Trust is almost everything when it comes to drawing harmonious relationship between management and employees. This trust is not easy to build but once it gets established, most, if not really all, of the positive things between these two classes follow. Given the trust employees have in management, the required changes can be agreed resolutions which the employees will do with full enthusiasm. What happens when trust is absent? Employees may tend to conform less and less.
This scenario is what management should avoid, as early a possible. Herriot (2001) chose some other relationships as analogous, in a way or another, to management-employee relationship. Family for the known care; Crusade for the vision; Contract for mutual obligations; Democratic citizenship for the right and responsibilities; Partnership for mutual interests; and Customers for service and support as such. This goes out without saying that these are the key features of management-employee relationship.
In the deeper view of this thing, it is worth knowing that there are factors contributing to the differences in interests of every individual and/or group. For one, there is culture. For the individualists, priority is given to things that can distinctly classify them from among the group. This can be in form of status symbols like occupation. This group of employees tend to improve their own position and maximize own returns. These people value autonomy and independence in work and are prone to act impulsively.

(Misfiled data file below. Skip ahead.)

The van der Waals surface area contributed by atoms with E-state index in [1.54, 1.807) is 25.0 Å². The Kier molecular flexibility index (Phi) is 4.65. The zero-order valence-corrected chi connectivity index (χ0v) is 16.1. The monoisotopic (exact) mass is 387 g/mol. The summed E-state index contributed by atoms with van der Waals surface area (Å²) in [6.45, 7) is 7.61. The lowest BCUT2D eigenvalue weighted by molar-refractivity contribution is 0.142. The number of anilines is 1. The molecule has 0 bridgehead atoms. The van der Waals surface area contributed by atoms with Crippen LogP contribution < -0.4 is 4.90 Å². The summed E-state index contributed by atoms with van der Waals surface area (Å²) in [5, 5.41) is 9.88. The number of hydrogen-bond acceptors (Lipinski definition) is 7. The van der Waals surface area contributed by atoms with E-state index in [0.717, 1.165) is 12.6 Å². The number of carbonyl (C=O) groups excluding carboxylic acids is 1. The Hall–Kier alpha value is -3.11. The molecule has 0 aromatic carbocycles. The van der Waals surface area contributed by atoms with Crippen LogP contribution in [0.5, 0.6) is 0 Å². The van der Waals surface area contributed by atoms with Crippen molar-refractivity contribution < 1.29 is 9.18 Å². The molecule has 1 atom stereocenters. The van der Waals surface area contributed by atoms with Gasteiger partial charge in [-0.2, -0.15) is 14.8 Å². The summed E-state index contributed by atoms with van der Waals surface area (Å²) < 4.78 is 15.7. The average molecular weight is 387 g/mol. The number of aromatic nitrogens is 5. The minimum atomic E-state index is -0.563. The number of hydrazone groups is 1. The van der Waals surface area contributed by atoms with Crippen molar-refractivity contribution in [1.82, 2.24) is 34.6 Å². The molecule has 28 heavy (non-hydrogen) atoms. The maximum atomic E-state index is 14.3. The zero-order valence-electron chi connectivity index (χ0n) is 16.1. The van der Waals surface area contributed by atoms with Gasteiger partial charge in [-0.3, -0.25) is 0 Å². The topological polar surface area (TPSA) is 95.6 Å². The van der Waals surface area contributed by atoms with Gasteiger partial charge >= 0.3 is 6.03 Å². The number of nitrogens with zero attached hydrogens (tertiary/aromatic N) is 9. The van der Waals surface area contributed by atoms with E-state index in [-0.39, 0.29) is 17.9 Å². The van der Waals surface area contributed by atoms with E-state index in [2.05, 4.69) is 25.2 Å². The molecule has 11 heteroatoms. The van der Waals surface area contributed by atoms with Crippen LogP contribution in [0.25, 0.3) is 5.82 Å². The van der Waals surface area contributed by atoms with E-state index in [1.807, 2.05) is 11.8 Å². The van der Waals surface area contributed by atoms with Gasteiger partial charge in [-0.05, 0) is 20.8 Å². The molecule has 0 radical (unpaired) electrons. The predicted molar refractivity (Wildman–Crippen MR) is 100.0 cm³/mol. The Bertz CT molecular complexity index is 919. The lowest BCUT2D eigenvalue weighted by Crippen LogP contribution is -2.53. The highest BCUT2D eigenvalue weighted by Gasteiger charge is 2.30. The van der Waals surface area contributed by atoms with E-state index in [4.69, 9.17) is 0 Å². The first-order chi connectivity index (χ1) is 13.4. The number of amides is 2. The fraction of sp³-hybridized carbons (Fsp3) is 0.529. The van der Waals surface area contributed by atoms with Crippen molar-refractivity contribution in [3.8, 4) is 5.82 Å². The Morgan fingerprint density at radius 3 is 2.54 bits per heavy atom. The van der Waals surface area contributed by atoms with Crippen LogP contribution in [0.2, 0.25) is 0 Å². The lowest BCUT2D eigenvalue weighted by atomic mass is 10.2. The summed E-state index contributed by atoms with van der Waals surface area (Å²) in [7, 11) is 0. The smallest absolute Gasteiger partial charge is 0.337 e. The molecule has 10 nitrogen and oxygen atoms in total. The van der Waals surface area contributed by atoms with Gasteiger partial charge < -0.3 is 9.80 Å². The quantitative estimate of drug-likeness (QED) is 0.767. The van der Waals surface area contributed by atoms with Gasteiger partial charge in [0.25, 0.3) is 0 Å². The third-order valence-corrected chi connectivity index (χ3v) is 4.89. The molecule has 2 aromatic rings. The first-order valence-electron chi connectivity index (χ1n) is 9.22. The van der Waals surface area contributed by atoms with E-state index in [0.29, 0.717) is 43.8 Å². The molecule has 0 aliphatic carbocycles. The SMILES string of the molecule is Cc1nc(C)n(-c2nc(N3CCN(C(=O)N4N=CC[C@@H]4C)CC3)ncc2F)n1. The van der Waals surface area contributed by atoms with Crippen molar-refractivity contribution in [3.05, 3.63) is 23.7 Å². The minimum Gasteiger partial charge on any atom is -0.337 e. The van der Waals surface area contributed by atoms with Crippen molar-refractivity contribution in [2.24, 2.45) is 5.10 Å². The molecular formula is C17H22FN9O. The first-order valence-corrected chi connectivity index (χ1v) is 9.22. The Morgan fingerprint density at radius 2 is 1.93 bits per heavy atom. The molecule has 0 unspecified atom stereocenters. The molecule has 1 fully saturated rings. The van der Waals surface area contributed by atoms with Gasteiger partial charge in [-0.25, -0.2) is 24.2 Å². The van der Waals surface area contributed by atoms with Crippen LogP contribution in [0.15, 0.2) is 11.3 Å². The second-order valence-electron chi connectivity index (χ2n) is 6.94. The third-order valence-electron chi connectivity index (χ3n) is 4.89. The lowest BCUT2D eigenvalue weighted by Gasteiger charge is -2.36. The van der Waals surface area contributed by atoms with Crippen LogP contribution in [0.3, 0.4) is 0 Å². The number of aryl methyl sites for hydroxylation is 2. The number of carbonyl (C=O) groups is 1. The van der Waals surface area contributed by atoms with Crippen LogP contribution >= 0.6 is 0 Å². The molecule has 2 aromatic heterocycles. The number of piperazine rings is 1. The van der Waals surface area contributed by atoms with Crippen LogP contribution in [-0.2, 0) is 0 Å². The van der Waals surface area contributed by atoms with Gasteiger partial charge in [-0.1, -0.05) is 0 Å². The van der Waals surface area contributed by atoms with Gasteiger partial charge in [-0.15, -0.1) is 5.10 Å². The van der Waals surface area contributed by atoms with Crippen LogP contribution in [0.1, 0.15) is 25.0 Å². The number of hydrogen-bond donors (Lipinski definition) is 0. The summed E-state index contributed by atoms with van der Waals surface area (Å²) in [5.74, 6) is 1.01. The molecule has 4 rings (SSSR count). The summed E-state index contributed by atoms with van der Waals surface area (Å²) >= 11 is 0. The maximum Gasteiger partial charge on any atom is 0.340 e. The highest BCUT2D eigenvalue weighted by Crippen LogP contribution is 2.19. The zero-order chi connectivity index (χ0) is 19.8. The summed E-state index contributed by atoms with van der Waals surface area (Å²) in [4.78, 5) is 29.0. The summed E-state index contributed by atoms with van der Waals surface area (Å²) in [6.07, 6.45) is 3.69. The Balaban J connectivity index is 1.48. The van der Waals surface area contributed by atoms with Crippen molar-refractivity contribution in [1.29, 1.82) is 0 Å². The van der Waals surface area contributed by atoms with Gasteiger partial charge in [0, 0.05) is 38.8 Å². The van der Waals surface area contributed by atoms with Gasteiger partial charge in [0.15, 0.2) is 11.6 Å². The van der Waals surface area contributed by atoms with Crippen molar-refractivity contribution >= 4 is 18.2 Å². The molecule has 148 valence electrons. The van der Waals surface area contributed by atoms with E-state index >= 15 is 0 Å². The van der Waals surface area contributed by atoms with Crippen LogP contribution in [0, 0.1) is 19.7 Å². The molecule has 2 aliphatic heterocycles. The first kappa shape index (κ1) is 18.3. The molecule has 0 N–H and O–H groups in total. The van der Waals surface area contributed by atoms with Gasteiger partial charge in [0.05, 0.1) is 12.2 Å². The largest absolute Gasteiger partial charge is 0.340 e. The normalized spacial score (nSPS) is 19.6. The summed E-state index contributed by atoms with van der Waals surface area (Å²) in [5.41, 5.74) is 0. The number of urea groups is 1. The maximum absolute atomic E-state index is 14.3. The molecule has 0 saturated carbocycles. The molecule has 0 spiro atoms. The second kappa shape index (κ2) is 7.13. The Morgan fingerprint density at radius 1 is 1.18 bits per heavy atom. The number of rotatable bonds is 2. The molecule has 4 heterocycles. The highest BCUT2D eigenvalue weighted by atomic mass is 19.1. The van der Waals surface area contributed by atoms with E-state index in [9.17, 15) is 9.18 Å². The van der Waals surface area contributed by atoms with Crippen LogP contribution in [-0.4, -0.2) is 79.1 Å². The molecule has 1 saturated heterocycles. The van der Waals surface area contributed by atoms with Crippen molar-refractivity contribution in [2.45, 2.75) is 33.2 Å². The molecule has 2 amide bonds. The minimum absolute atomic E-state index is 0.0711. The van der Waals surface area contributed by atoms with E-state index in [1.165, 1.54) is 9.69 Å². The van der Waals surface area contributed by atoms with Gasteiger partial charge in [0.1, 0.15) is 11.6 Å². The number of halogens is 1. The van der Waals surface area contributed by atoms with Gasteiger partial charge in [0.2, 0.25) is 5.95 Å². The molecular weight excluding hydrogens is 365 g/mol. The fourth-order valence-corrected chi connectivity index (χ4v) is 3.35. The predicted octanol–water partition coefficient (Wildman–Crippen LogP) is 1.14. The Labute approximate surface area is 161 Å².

For the collectivists, however, definition of oneself is more on the context of a group like family and religion (Robertson, et al. , 2003). They tend to act in line with protecting the interest of the group they belong in. People in this culture tend to be less impulsive as they think of impact to the group and not to the mere self. Labour unions are likely to be established in collectivist culture. In this union is where the members get to let the message come across.